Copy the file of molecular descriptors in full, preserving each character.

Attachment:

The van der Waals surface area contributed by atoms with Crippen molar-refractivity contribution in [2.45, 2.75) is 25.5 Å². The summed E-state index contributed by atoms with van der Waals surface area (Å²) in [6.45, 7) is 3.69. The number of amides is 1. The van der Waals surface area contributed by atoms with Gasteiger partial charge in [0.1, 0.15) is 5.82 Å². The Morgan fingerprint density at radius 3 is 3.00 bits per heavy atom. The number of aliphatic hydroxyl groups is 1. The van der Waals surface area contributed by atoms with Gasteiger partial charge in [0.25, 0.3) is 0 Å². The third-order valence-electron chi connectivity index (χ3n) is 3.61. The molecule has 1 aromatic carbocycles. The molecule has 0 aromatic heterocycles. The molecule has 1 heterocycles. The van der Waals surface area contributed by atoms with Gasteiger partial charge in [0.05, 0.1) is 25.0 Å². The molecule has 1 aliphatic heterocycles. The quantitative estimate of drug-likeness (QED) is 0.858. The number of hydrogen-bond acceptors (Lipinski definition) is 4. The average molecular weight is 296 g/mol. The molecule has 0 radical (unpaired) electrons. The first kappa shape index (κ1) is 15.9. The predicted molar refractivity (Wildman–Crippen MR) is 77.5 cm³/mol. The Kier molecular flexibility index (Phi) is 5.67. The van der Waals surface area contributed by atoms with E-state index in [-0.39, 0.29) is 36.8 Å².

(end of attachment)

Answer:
The van der Waals surface area contributed by atoms with Crippen molar-refractivity contribution in [2.45, 2.75) is 25.5 Å². The summed E-state index contributed by atoms with van der Waals surface area (Å²) in [6.45, 7) is 3.69. The number of amides is 1. The van der Waals surface area contributed by atoms with Gasteiger partial charge in [0.1, 0.15) is 5.82 Å². The Morgan fingerprint density at radius 3 is 3.00 bits per heavy atom. The number of aliphatic hydroxyl groups is 1. The van der Waals surface area contributed by atoms with Gasteiger partial charge in [0.25, 0.3) is 0 Å². The third-order valence-electron chi connectivity index (χ3n) is 3.61. The molecule has 1 aromatic carbocycles. The molecule has 0 aromatic heterocycles. The molecule has 1 heterocycles. The van der Waals surface area contributed by atoms with Gasteiger partial charge in [0.05, 0.1) is 25.0 Å². The molecule has 1 aliphatic heterocycles. The quantitative estimate of drug-likeness (QED) is 0.858. The number of hydrogen-bond acceptors (Lipinski definition) is 4. The average molecular weight is 296 g/mol. The molecule has 0 radical (unpaired) electrons. The first kappa shape index (κ1) is 15.9. The predicted molar refractivity (Wildman–Crippen MR) is 77.5 cm³/mol. The Kier molecular flexibility index (Phi) is 5.67. The van der Waals surface area contributed by atoms with E-state index in [-0.39, 0.29) is 36.8 Å².